Skip to content

royalty statements

October 29, 2010

Yesterday, I got my sales reports/royalty statements for both my books. This was depressing and I have been doing battle with the writing demons ever since: Why should I bother to write? Why do I write about women no one cares about? Why don’t I write murder/sex novels? But there is something galvanizing about asking these questions because then I have to answer them if I ever want to type a word again. So, the answers: 1) I bother to write because I feel sick if I don’t; it’s not really optional 2) I care about these women and I write about them precisely because people do Not care about them and 3) I am not interested in reading murder/sex novels, so why would I write them? That is always an invigorating exercise. But the invigoration only lasts a second, then self-laceration returns.

So, then I turn to my personal writing history: I began as a poet with no expectation anyone would ever read me. I trained myself to expect nothing — no audience. no publication. I’d cast about for role models. There were the great female suicides. And Emily Dickinson. Her career still ticks along, but not when she was alive. Still, at least she did not kill herself, so I selected her as a role model. Not that I wore white or anything, but in the staying true to my art who cares if no one reads me sense. But eventually this was not enough. I want more than what Dickinson got; she certainly wanted more; hence her resort to all that ferocious letter writing. I am sure she would have blogged if she had the chance.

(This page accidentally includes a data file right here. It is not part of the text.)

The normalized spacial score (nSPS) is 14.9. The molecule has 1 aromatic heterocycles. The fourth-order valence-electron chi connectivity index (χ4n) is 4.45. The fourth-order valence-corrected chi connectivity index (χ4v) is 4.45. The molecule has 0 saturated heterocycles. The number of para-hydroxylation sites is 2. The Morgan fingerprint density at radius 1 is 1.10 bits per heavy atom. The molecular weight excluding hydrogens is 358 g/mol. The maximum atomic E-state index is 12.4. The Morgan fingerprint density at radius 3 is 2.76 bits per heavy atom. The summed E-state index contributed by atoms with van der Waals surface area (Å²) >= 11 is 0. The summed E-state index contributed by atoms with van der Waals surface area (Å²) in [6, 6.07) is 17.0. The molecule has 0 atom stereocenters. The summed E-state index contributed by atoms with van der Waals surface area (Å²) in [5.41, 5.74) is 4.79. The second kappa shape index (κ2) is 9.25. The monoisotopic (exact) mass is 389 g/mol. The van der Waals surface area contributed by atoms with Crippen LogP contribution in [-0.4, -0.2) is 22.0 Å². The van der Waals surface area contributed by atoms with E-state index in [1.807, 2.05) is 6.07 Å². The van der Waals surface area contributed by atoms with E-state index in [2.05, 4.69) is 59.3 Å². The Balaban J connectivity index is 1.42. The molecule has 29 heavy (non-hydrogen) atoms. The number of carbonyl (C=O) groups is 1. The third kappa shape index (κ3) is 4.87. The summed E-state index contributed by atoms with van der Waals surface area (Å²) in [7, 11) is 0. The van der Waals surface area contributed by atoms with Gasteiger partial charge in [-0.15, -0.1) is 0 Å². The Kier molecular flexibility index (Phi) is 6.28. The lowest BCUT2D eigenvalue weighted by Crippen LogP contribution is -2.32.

Maybe this is why I write the kind of books I write, the kind that attempt to give the other Emily Dickinsons, the women we don’t know and who did not have enough of a chance, another chance — a chance to be heard. A few weeks ago, my shrink asked me who I am trying to rescue. I don’t know. Me, my mom, my sisters. Mary Wollstonecraft, Anne Bradstreet, even Hagar — but what from? Silence. Obscurity. Being overlooked. Being misunderstood.

6 Comments leave one →
  1. Carolyn Cooke permalink
    October 29, 2010 9:44 am

    Maybe we rescue this kind of work from oblivion just by doing it – and doing it publicly. Anyway, friend, you rescue me!

  2. October 29, 2010 10:16 am

    It’s funny. I was thinking about you while I wrote and while I read the stupid statements. I am so glad we are going to get the holidays together.

  3. October 29, 2010 3:05 pm

    My royalty statements all say $0. So yours have got to be terrific in comparison.

  4. October 29, 2010 3:07 pm

    actually, mine are negative (because of the advances)

  5. October 29, 2010 11:23 pm

    I write to think. This might be because I am a grad student, but writing does feel like a gift in the rare moments when it isn’t miserable and frustrating. At a moment when even the fancy high schools that my university’s undergrads come from don’t value writing skills enough to teach them well, being able to use writing as a tool, for critique, for description, for argument, for sorting out the arguments of others, feels like a profound privilege. Negative royalty statements mean that someone paid you to do all those things, which is pretty amazing.

  6. October 31, 2010 2:32 pm

    That’s a good way to think about it, J. I feel better already.

Leave a Reply

Fill in your details below or click an icon to log in: Logo

You are commenting using your account. Log Out /  Change )

Google+ photo

You are commenting using your Google+ account. Log Out /  Change )

Twitter picture

You are commenting using your Twitter account. Log Out /  Change )

Facebook photo

You are commenting using your Facebook account. Log Out /  Change )


Connecting to %s

%d bloggers like this: